In this manner, strabismus taken as a model of study offers researchers a unique opportunity to gain more insight into the mechanisms the brain uses to compensate the disequilibrium in the cortical network. This network, given the nature of the disease, instead of working in parallel presents peculiarities that should be considered in the study of brain plasticity.

The analysis of the cortical alterations inherent to strabismus has been possible due to neuroimaging techniques. As a result, it has been possible to ascertain, for example, that the fine morphometry in the brain of strabismic children is different from that in healthy children. This is particularly patent in the posterior portions of the brain.

3. Method used

To inquire about the changes that occur in the binocular visual system are analyzed the adaptive changes and brain plasticity before and after the ocular alignment, using the neuroimage studies [36, 37]: SPECT, CVPA, DBM and Neurometry.

To identify these changes, the authors have carried out studies to determine the "before" and "after" in the treatment of strabismus by combining various neuroimaging approaches. As a result, have been identified positive and objective signs of brain plasticity.

To clinically study the perceptual system of the cortical network we use besides the visual acuteness, the CVPA, which examines the 10 basic visual abilities that are detailed in the table 1; these abilities are a reference of the functionality of the visual perceptual system [38].

To get to know the adaptive changes in the perceptual area, we carried out the CVPA on 22 children from 6 to 7 years old before and after the strabismus surgery. These children didn´t received any additional treatment besides the surgery treatment (Table 1).

We have obtained SPECT images previous to the surgery or pharmacological treatment and 4 months after the treatment (Figures 7 and 8). The images were compared to determine the modified area and with that we could localize specifically the metabolic modifications in the several neuronal groups and, afterwards associate them to the neuronal funciton changes in the patients [36].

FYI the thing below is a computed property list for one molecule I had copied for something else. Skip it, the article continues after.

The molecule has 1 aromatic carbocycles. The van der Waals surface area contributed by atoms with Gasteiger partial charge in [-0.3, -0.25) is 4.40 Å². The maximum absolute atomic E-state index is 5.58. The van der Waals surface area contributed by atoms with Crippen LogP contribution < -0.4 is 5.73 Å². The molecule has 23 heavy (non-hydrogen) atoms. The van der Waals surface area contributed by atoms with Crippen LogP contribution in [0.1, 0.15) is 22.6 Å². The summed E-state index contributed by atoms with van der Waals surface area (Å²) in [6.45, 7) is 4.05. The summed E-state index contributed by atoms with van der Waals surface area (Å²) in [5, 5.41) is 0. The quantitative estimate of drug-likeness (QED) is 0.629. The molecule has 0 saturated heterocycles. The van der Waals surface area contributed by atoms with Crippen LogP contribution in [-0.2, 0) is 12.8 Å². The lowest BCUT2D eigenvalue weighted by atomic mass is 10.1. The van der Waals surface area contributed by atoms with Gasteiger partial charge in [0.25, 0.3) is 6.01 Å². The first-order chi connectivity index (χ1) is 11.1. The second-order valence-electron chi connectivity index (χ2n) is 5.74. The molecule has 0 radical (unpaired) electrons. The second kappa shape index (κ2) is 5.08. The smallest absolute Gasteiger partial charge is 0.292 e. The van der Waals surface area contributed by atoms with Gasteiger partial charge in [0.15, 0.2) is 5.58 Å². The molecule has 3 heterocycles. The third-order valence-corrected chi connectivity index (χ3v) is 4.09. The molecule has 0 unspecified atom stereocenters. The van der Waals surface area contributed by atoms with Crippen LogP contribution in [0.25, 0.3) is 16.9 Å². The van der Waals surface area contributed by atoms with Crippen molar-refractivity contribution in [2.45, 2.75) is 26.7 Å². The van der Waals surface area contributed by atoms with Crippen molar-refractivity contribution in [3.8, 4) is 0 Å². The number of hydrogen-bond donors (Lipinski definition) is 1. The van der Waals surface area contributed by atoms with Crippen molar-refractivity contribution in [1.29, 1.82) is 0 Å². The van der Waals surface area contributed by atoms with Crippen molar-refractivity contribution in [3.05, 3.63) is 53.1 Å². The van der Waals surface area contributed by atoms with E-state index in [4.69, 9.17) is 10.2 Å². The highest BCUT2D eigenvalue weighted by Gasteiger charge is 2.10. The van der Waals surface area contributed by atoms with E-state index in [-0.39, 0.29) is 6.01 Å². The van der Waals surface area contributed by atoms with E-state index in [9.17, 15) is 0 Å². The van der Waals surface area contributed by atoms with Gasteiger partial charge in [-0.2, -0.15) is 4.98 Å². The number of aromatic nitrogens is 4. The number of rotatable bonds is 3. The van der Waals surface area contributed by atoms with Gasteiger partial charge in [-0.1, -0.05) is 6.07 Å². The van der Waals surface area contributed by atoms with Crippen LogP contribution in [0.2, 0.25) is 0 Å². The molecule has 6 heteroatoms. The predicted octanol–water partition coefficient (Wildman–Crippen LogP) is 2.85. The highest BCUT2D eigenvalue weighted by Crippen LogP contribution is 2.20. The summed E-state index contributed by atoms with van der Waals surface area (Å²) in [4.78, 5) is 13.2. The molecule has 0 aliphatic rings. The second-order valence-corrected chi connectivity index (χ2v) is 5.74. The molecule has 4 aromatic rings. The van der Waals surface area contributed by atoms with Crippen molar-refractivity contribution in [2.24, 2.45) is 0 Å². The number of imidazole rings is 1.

Figure 7.

Zone 1 analysis of the SPECT (right occipital) of a 5 years old girl with congenital strabismus. The graphics and photos show the uptake of Technetium-99, the axis “X” shows the intensity level while the “Y” axis indicates the number of times that such intensity is registered. The black line shows the state previous to the strabismus treatment of the first case, and the gray line shows the state after the treatment. This metabolic modulation obeys the neuroadaptative change and the brain plasticity. The pictures show the different zones of interest that that were analyzed (marked in red arrows, has shown in the upper graphic)

Figure 8.

Behavior of the Technetium 99 before and after the treatment with botulinum toxin in a patient of 7 years old with congenital strabismus. The “X” axis shows the intensity level and the “Y” axis shows the number of times that such intensity is registered, the black line shows the previous behavior and the gray line shows the behavior after the treatment. Before the treatment, the zone 1 shows the increase of the density from 183 to 250, after the treatment an important increase is observed in 284, possibly related to the inter-hemispheric connectivity because the patient could obtain a binocular vision

To quantify the neurological adaptative changes related to the CS treatment, it was analyzed and graphed the capturing of the Technetium-99 for the purpose of establishing the grade of hyper and hypo function of the 12 zones of interest. In this communication it is showed the values before and after treatment in the gray scale (Figures 2, 7 and 8).